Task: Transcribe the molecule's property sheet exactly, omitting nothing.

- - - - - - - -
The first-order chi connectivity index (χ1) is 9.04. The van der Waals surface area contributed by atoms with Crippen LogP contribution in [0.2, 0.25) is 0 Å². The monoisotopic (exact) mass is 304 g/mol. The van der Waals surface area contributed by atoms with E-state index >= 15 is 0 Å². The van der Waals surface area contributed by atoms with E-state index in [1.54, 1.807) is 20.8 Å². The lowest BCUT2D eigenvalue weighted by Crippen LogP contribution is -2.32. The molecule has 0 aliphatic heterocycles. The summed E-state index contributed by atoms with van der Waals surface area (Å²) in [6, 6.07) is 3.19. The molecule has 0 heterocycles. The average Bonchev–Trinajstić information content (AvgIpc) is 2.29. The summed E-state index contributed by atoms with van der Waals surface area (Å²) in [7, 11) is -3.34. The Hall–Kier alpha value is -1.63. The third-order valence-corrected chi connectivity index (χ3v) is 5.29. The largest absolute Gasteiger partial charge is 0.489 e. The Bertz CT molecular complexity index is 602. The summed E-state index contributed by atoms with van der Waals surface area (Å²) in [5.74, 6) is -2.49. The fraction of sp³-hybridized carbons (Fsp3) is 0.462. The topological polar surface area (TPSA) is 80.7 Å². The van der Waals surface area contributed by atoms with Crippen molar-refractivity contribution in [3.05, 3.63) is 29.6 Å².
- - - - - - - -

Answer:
The first-order chi connectivity index (χ1) is 9.04. The van der Waals surface area contributed by atoms with Crippen LogP contribution in [0.2, 0.25) is 0 Å². The monoisotopic (exact) mass is 304 g/mol. The van der Waals surface area contributed by atoms with E-state index >= 15 is 0 Å². The van der Waals surface area contributed by atoms with E-state index in [1.54, 1.807) is 20.8 Å². The lowest BCUT2D eigenvalue weighted by Crippen LogP contribution is -2.32. The molecule has 0 aliphatic heterocycles. The summed E-state index contributed by atoms with van der Waals surface area (Å²) in [6, 6.07) is 3.19. The molecule has 0 heterocycles. The average Bonchev–Trinajstić information content (AvgIpc) is 2.29. The summed E-state index contributed by atoms with van der Waals surface area (Å²) in [7, 11) is -3.34. The Hall–Kier alpha value is -1.63. The third-order valence-corrected chi connectivity index (χ3v) is 5.29. The largest absolute Gasteiger partial charge is 0.489 e. The Bertz CT molecular complexity index is 602. The summed E-state index contributed by atoms with van der Waals surface area (Å²) in [5.74, 6) is -2.49. The fraction of sp³-hybridized carbons (Fsp3) is 0.462. The topological polar surface area (TPSA) is 80.7 Å². The van der Waals surface area contributed by atoms with Crippen molar-refractivity contribution in [3.05, 3.63) is 29.6 Å².